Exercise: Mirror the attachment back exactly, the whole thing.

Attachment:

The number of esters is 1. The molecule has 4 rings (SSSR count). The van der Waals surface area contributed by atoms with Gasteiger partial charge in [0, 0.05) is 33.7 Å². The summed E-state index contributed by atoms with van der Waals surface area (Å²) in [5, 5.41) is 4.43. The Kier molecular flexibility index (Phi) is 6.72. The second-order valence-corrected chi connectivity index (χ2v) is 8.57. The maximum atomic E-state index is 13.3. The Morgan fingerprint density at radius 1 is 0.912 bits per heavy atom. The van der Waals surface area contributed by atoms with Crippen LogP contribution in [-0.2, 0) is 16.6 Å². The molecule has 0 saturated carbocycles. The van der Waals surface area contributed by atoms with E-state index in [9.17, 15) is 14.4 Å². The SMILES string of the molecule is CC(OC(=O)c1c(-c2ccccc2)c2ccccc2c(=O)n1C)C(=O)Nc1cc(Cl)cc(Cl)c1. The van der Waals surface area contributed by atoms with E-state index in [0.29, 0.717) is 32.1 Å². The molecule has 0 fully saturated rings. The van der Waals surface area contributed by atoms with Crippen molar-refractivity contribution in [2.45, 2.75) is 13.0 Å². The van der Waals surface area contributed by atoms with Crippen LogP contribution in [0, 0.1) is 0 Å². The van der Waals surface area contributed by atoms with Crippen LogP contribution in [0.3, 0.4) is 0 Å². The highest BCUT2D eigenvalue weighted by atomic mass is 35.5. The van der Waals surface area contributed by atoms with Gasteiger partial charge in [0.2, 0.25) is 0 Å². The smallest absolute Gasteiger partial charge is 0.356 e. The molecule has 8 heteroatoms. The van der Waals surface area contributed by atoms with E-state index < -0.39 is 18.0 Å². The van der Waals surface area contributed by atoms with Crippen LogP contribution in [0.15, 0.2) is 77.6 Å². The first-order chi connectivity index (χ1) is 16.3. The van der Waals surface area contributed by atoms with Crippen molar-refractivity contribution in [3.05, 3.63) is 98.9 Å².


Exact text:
The number of esters is 1. The molecule has 4 rings (SSSR count). The van der Waals surface area contributed by atoms with Gasteiger partial charge in [0, 0.05) is 33.7 Å². The summed E-state index contributed by atoms with van der Waals surface area (Å²) in [5, 5.41) is 4.43. The Kier molecular flexibility index (Phi) is 6.72. The second-order valence-corrected chi connectivity index (χ2v) is 8.57. The maximum atomic E-state index is 13.3. The Morgan fingerprint density at radius 1 is 0.912 bits per heavy atom. The van der Waals surface area contributed by atoms with Crippen LogP contribution in [-0.2, 0) is 16.6 Å². The molecule has 0 saturated carbocycles. The van der Waals surface area contributed by atoms with E-state index in [9.17, 15) is 14.4 Å². The SMILES string of the molecule is CC(OC(=O)c1c(-c2ccccc2)c2ccccc2c(=O)n1C)C(=O)Nc1cc(Cl)cc(Cl)c1. The van der Waals surface area contributed by atoms with E-state index in [0.29, 0.717) is 32.1 Å². The molecule has 0 fully saturated rings. The van der Waals surface area contributed by atoms with Crippen molar-refractivity contribution in [2.45, 2.75) is 13.0 Å². The van der Waals surface area contributed by atoms with Crippen LogP contribution in [0, 0.1) is 0 Å². The van der Waals surface area contributed by atoms with Crippen LogP contribution in [0.3, 0.4) is 0 Å². The highest BCUT2D eigenvalue weighted by atomic mass is 35.5. The van der Waals surface area contributed by atoms with Gasteiger partial charge in [0.2, 0.25) is 0 Å². The smallest absolute Gasteiger partial charge is 0.356 e. The molecule has 8 heteroatoms. The van der Waals surface area contributed by atoms with E-state index < -0.39 is 18.0 Å². The van der Waals surface area contributed by atoms with Crippen LogP contribution in [0.15, 0.2) is 77.6 Å². The first-order chi connectivity index (χ1) is 16.3. The van der Waals surface area contributed by atoms with Crippen molar-refractivity contribution in [3.05, 3.63) is 98.9 Å².